Daisy, Bloomers, Wheel and All
Copyright, 1895, by Spaulding & Gray.
Words and Music by Charles Shackford.
There's a sporty girl in Harlem, and Daisy is her name;
She's learned to smoke and flirt and punch the bag;
Her father's almost crazy, her mother's gone insane,
But of her actions Daisy seems to brag:
The other day she bought a wheel, she thought she'd make a hit
If dressed in bloomers she would ride Broadway;
From early morn till late at night she practiced every day,
And when her "steady "left that night, she dreamed she heard him say:
Ain't she a
Daisy, Daisy, dressed in bloomers, riding on her wheel:
If Daisy Bell could see you now, how jealous she would feel;
You're in the park, till after dark, each evening when I call;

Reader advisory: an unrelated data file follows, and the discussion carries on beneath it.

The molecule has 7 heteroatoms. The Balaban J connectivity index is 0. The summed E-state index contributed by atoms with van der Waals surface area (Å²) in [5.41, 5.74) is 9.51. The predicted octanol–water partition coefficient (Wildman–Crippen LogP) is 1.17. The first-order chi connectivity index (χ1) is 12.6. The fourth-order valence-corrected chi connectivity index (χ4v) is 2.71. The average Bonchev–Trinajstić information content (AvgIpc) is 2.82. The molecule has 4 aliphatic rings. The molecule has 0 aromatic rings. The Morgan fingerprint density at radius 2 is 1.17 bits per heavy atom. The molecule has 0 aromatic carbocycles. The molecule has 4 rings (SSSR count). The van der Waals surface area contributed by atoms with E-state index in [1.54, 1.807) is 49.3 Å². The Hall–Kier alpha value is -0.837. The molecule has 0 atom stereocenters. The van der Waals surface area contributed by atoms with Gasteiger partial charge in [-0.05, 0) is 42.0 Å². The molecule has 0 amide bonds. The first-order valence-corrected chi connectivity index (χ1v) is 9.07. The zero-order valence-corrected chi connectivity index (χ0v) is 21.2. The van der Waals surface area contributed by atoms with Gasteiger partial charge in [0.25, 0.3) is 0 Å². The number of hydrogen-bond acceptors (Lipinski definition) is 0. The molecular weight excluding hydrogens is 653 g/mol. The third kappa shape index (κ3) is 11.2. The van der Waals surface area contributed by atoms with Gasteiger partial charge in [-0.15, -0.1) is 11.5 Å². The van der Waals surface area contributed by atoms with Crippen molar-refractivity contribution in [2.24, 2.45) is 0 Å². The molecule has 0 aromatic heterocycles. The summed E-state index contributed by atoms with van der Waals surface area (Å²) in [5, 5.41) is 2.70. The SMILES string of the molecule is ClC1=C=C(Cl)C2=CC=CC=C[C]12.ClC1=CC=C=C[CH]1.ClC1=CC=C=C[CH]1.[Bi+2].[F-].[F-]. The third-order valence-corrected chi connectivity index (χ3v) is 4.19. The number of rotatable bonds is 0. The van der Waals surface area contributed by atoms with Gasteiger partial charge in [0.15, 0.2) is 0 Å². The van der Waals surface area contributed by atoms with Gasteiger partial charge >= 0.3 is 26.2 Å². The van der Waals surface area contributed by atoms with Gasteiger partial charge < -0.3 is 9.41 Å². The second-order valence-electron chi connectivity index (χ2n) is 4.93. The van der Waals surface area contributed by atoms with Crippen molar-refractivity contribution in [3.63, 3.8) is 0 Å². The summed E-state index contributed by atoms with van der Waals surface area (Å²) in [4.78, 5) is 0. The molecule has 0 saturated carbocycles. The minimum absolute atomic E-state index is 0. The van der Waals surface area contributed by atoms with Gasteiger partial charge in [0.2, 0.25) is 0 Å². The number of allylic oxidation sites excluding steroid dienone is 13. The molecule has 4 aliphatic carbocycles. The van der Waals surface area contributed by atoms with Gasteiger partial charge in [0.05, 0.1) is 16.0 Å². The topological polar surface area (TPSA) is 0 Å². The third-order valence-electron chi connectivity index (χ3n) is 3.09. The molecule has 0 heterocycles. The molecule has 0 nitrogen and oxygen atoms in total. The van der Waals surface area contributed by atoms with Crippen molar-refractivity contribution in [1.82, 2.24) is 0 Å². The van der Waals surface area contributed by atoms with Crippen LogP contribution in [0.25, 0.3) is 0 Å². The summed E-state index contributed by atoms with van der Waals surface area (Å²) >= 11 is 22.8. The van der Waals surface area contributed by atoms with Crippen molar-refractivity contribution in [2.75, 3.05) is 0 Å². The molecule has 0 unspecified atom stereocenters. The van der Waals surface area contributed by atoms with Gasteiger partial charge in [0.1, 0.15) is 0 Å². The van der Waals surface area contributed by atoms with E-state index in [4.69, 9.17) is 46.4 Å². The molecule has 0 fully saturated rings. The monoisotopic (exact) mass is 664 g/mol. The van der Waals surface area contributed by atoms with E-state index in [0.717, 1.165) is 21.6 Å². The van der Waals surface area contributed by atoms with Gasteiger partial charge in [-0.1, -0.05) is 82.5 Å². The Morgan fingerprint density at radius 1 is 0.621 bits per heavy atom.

I love the ground that you ride over, Daisy, bloomers, wheel and all.
Now Daisy has a brother, and he is very swell;
Last week he joined a New York regiment;
He saw her in her bloomers, and watched her ride her wheel.
And told her that he thought her brum was bent:
The regiment her brother joined was out on dress parade,
When Daisy thought that she would take a ride;
The band was gaily playing us she rode through the crowd,
And as she passed the regiment, the soldiers loudly cried:
Ain't she a -chorus.
They were building a new railroad not far from Daisy's house;
The men were working nignts to get it done;
Red lights were out for danger, but Daisy knew the boss,
And thought that she'd ride up there just for fun;
She passed a copper on his beat, her face was wreathed in smiles;
He touched his hat and winked the other eye;
The danger lights were hanging out, which Daisy never saw;
The copper tried to warn her, and he laughed to hear her cry:
Ain't I a
Daisy, Daisy, dressed in bloomers, riding on my wheel;
If Daisy Bell could see me now, how jealous she would feel;
The gang of men were laying tracks, they yelled, "Look out! you'll fall!"
She struck the switch, and in the ditch went Daisy, bloomers, wheel and all.